Even though they had heard reports earlier in the day that Jesus was seen alive, they were hiding in fear. It seems these reports were not sufficient to calm their anxious hearts. So Jesus does something else. He breathes on them and says, “Receive the Holy Spirit.”
Here’s a scene that parallels the Genesis account of creation. On the sixth day, God created Adam, but Adam was inanimate. Adam had potential, but lay lifeless. That is, until God breathed into Adam the breath of life (Gen. 2:7) (R. Brown, The Gospel According to John xiii-xxi [Doubleday, 1970], 1035, 1037).
It’s similar in our Gospel text. The risen Christ in a sense re-creates the disciples. He breaks into their world of confusion and fear, and breathes on them the life-giving Spirit. People rendered inanimate by confusion and fear are now enlivened and empowered.
Perhaps like me, there have been moments in your life when you’ve witnessed what you believed was the Spirit lifting up and empowering people.
Reflecting on the experiences of refugees I knew in Cairo, the life of a refugee is full of challenges and uncertainty. I knew many who could barely afford one meal a day, even when it cost less than twenty-five cents. Many lived in Cairo without proper documentation, that is, they didn’t have an up-to-date passport or visa. They faced the constant danger of being picked up in the streets by the police, detained in jail, even deported back to the country from which they had fled. Some faced health issues for which they had little or no personal resources to get treatment.
Yet, in spite of their precarious circumstances, many, when they came together to worship, did so with a sincerity and depth of feeling I’ve rarely seen anywhere else. When I attended their services, I always came away uplifted, because, in spite of their circumstances, they celebrated the greatness and generosity of God. Their faith in God was their ultimate security. Rather than viewing their lives in isolation, they saw themselves as part of something much larger, and by that were comforted and empowered.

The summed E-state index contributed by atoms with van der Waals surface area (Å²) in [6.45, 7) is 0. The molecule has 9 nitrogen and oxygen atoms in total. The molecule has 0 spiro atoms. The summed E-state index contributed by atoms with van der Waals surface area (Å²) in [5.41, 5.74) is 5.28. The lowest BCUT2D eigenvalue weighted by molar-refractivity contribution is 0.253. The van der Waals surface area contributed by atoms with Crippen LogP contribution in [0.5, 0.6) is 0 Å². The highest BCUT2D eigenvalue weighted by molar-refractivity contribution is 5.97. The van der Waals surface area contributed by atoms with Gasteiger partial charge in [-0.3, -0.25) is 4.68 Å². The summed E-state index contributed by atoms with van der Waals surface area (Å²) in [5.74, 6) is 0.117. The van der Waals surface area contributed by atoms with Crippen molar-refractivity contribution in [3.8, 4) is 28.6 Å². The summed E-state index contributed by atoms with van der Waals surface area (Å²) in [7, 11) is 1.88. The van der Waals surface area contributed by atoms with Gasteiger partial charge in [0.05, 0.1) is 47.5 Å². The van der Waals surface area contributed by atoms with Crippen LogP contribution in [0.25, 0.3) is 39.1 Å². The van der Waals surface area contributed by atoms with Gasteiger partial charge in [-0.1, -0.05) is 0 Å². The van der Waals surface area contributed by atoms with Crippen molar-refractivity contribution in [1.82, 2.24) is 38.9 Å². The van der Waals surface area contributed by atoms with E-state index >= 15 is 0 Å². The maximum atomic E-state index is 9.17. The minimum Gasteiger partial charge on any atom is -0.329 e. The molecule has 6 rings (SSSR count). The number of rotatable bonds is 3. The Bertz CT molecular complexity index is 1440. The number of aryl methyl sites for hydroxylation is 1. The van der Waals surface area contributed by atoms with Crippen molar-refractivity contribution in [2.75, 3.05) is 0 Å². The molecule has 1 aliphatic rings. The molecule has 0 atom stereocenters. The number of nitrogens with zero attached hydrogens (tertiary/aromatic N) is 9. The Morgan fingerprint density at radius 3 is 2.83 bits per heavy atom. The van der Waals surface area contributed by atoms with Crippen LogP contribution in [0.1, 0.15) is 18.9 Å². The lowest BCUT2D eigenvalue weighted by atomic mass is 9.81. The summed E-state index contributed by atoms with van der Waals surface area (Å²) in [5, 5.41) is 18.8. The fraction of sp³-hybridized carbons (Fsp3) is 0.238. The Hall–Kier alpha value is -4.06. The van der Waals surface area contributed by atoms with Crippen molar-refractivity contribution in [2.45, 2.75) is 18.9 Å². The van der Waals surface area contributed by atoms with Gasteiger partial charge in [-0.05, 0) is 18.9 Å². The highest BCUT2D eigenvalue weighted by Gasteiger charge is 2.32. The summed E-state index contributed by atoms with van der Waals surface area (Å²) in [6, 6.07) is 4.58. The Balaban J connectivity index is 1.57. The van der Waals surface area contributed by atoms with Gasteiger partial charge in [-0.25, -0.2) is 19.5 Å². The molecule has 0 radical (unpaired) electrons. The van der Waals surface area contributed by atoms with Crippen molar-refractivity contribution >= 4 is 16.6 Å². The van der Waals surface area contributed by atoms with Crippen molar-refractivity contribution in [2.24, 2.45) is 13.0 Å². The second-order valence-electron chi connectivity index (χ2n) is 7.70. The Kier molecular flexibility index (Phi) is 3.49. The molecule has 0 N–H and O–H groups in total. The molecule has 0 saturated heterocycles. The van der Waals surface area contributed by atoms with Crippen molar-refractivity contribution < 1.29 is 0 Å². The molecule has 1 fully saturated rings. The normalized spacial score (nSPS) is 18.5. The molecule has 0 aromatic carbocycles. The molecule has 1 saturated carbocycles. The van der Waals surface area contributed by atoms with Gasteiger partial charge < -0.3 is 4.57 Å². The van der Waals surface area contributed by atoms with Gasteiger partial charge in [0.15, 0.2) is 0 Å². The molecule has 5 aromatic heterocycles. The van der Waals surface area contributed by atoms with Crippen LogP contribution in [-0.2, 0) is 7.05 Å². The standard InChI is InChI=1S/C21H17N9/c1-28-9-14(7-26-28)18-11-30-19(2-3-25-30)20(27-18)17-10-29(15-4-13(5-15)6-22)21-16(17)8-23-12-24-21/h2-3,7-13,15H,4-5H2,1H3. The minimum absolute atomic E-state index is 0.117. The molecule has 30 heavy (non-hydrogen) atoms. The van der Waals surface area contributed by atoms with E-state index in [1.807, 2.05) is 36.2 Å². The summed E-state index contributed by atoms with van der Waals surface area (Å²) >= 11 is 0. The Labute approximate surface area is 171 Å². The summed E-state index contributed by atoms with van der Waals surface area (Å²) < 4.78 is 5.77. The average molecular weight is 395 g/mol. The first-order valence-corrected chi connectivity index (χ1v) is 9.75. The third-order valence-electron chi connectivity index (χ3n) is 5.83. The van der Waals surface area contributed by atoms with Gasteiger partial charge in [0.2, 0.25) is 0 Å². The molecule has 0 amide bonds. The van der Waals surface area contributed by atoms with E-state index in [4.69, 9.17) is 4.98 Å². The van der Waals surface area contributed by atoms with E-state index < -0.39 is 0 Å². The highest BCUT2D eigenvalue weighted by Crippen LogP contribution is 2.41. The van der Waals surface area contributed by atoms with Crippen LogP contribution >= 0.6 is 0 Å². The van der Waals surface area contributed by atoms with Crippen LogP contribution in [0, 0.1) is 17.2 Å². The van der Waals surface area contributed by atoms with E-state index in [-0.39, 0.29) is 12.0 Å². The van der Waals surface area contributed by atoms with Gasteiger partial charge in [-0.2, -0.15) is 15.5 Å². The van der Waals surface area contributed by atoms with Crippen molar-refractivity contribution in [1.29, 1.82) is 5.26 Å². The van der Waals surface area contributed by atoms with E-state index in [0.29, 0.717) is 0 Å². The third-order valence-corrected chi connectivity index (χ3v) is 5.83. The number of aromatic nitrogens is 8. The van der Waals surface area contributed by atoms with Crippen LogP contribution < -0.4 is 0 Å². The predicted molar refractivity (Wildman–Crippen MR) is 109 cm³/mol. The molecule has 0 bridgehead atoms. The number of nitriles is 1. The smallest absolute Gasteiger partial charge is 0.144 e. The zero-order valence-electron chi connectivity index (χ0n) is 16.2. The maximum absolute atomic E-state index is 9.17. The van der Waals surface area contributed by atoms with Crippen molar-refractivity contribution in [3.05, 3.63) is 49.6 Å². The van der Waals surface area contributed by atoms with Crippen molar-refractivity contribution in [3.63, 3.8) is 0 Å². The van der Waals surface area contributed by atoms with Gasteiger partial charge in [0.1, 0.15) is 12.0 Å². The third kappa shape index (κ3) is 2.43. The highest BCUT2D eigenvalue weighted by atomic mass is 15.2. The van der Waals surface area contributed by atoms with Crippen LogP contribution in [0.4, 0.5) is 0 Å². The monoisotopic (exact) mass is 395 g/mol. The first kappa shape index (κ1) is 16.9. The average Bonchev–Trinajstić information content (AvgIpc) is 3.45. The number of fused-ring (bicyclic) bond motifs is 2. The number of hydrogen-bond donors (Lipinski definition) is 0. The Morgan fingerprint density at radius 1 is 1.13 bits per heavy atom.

Some observers might well ask, “Why? Were they just being comforted by pie in the sky?”
Perhaps. But, for me, it’s a profound example of how the Holy Spirit works to nurture, comfort, uplift, and empower people, even in their most difficult circumstances, perhaps especially in such circumstances because the Spirit has more congenial material to work with. The Spirit does this through the hearing of scripture, the singing of hymns, and the upholding of one another in prayer.
I’ve sometimes likened the Holy Spirit to sunlight streaming through stained-glass windows. During the day, from the outside, stained glass is dark. From the outside, you might think it’s just dirty glass. But if you’re on the inside, the scenes or art forms created by the different colors and arrangements of the glass come to life as the sunlight streams through. We might say the sun’s light empowers the stained glass to speak.
The Holy Spirit works similarly in our lives. The Spirit takes what we call the Holy Scriptures, which for many people are just ordinary human words and stories, and, like sunlight streaming through stained glass, the Spirit illumines the scriptures so that they speak of the marvelous things God has done, is doing, and will do. They nurture our faith in God, provide guidance for how to live in relation to the creation and one another, and comfort us through our most anxious days. They help us to see our lives in a much larger context.
Many of the refugees were remarkable evangelists. They invited others into their fellowship, because they wanted them to know the peace which Jesus Christ continues to give. For them, this wasn’t pie in the sky. It was a very present help in time of trouble. It was a treasure not to be hoarded, but shared. The Holy Spirit empowered and enabled them to participate in God’s mission.
Living in the peace of Christ and empowered by the Holy Spirit, they taught and continue to teach me many lessons.